The 100-watt op has, by virtue of the distant receiver’s characteristics, made himself a virtual QRPer by being a mere 40 Hz away from the DX station’s receive freq.
Being only 25 Hz away from the DX station’s receiver causes your received signal to be attenuated by 7 dB…..your 100-watt signal now has an effective power of only 20 watts.

Also, 13 dB is a significant (X20) loss (or gain). Look at how much effort we put into maximizing the efficiency of our antennas. Going from a dipole to a Yagi nets us only half that amount. And how much does an amp cost that boosts your transmit power by 13 dB?  At only 50 Hz away, your 100-watt signal has all the punch of 800 milliwatts.  Pretty amazing, right? If that doesn’t illustrate the importance of proper transmit frequency placement when operating split, I don’t know what will.   Granted, these attenuation levels have everything to do with the selectivity of the DX station’s receiver – but you get my point:

Failure to practice precision in where you place your transmit freq negates the labor and cost of such station improvements.

At the date of this posting, there is a thread on eHam about QRP DXing. WG5G may have luck and patience on his side but I bet he knows full well the practical application of the chart above and how to exploit it to his benefit. How else would he have worked 338 countries with 5 watts?!
The next time you work a DX station in a split pile-up, take a listen on your transmit freq to gauge the zero-beat-ability of those still calling. I do this every single time I log a rare station and am always amazed at the absence of callers on the freq the DX has just proven himself to be listening to.  You demonstrate this to yourself by working a DX simplex as long as he can discern you above the noise floor.  I just worked JA8ISU at 200 watts and 5 watts on 80 meters.  At 5 watts he can barely copy me with his system but was able to.  Noise was around S1 with the preamp.  The noise floor is the other variable in this equation.  The DX has to be able to discern you above the noise and his receiver must have enough blocking dynamic range to isolate you from strong signals near his passband.  So this is where power on your end may have to kick in.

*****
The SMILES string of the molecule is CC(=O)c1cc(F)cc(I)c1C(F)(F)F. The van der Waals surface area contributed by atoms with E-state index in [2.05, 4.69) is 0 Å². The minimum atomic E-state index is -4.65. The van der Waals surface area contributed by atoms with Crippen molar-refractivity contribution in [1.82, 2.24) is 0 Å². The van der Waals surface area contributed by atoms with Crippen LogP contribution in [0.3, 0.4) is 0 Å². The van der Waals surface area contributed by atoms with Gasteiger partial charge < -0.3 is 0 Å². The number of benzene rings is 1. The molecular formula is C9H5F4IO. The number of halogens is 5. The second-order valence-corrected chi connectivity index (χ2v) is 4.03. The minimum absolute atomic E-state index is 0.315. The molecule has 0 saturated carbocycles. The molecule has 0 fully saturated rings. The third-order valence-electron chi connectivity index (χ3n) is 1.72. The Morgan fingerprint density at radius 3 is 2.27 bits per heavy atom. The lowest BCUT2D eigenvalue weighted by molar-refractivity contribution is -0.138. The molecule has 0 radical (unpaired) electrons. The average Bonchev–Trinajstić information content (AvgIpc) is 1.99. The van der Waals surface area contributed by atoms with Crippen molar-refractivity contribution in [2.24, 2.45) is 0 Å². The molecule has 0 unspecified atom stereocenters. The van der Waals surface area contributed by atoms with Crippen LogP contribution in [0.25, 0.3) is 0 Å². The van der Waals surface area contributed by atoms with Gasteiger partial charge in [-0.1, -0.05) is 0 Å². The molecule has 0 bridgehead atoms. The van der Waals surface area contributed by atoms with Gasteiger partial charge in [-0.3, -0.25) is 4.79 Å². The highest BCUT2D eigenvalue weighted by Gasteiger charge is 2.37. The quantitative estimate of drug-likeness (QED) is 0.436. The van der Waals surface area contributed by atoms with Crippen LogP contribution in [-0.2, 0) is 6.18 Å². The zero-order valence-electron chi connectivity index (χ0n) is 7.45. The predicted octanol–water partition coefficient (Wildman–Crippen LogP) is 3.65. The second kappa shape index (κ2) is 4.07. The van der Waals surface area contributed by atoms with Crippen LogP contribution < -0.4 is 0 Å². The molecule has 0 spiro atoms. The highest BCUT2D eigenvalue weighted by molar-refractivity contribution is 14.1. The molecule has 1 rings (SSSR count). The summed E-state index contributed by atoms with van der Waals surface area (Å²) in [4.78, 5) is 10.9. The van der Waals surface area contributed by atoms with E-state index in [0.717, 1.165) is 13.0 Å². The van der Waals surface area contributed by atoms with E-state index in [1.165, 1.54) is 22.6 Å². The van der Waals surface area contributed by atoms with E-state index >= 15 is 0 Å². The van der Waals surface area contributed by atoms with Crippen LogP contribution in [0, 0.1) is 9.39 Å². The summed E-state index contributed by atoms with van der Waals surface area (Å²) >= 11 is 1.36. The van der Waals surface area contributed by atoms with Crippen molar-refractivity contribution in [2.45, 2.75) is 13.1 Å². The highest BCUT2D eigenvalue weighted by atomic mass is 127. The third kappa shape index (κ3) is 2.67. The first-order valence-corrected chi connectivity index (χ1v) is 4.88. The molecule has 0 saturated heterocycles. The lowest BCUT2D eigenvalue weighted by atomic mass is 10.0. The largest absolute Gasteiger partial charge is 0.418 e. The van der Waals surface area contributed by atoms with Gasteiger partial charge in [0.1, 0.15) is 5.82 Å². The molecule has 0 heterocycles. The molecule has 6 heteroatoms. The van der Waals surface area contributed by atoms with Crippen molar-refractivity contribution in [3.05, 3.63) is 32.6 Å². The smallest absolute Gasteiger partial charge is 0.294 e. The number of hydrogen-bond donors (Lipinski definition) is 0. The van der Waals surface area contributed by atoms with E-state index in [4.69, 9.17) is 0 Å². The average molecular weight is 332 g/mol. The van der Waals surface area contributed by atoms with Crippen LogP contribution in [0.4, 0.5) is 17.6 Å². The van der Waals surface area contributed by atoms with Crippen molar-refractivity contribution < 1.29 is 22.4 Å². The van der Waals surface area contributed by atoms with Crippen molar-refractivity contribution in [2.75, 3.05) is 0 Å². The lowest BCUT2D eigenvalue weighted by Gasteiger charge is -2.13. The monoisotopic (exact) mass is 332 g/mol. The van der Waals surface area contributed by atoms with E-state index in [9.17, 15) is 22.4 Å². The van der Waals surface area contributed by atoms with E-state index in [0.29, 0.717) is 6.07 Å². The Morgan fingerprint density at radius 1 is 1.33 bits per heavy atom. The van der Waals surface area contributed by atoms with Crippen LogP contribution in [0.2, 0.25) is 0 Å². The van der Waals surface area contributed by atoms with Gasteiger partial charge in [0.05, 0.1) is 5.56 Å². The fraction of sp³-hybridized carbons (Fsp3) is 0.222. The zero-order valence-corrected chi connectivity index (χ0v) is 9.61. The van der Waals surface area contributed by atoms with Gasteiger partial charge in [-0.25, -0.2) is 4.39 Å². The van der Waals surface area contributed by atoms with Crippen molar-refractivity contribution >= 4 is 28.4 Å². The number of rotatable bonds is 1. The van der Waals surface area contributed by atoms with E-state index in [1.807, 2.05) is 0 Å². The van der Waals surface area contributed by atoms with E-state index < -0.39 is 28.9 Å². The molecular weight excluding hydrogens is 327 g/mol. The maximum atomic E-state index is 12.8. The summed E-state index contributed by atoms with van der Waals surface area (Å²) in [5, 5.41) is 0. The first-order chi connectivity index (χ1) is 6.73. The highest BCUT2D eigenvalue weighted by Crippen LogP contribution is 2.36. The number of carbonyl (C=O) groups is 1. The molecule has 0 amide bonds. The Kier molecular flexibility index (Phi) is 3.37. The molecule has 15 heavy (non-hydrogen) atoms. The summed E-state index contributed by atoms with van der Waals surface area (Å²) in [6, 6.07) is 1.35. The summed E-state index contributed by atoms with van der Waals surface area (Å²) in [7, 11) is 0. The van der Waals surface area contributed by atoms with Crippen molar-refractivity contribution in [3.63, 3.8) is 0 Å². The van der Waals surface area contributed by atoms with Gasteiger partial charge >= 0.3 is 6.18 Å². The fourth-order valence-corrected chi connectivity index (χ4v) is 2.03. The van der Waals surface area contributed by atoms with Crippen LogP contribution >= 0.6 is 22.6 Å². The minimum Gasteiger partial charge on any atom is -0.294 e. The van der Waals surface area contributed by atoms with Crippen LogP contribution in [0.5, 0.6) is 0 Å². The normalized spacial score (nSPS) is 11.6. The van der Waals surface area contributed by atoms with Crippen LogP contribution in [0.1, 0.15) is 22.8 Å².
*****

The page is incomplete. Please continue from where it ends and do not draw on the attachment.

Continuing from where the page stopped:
So how to precisely zero-beat in order to maximize the effect of every single watt you’re squirting out? 

With the K3, there are four ways:
  • Use the Auto-spot function
  • Use the Spot tone to match the pitch
  • Use the visual LCD indicator
  • Tune to the station using your narrowest (50 Hz) bandwidth
I use a combination of the last two methods knowing that if I can copy the desired station in my 50 Hz passband, that the DX station will hear me when I transmit there.  Again, I often have very little competition within that little sliver of a window.  There are other add-on zero beat indicators and helpers out there but I’ve never had the opportunity to use them and can’t speculate on their accuracy or implementation.

My goal, whether I meet it or not, is to be not just zero-beat with the last station the DX worked, but to ideally be the same pitch in the DX station’s headphones as the station he previously worked. I know that DX stations sometimes tune up or down between QSO’s but I find that if I make them “not have to”, they often won’t."  by John Harper AE5X